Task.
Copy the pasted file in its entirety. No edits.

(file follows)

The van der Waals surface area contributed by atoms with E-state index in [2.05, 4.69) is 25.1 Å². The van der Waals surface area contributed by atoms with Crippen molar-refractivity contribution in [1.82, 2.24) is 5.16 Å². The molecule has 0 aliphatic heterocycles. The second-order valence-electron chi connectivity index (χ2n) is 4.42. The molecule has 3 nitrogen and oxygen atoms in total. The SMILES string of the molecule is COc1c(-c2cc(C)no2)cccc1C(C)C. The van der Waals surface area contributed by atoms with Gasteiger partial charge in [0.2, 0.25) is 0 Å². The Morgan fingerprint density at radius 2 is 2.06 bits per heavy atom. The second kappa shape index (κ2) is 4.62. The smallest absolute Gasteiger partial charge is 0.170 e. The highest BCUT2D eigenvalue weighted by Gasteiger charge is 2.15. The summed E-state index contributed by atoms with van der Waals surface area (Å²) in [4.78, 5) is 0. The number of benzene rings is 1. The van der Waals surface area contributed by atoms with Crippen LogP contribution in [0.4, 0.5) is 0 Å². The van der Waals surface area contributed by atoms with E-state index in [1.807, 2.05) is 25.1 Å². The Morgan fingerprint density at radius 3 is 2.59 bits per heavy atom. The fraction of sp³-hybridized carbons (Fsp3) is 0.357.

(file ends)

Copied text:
The van der Waals surface area contributed by atoms with E-state index in [2.05, 4.69) is 25.1 Å². The van der Waals surface area contributed by atoms with Crippen molar-refractivity contribution in [1.82, 2.24) is 5.16 Å². The molecule has 0 aliphatic heterocycles. The second-order valence-electron chi connectivity index (χ2n) is 4.42. The molecule has 3 nitrogen and oxygen atoms in total. The SMILES string of the molecule is COc1c(-c2cc(C)no2)cccc1C(C)C. The van der Waals surface area contributed by atoms with Gasteiger partial charge in [0.2, 0.25) is 0 Å². The Morgan fingerprint density at radius 2 is 2.06 bits per heavy atom. The second kappa shape index (κ2) is 4.62. The smallest absolute Gasteiger partial charge is 0.170 e. The highest BCUT2D eigenvalue weighted by Gasteiger charge is 2.15. The summed E-state index contributed by atoms with van der Waals surface area (Å²) in [4.78, 5) is 0. The number of benzene rings is 1. The van der Waals surface area contributed by atoms with Crippen LogP contribution in [0.4, 0.5) is 0 Å². The van der Waals surface area contributed by atoms with E-state index in [1.807, 2.05) is 25.1 Å². The Morgan fingerprint density at radius 3 is 2.59 bits per heavy atom. The fraction of sp³-hybridized carbons (Fsp3) is 0.357.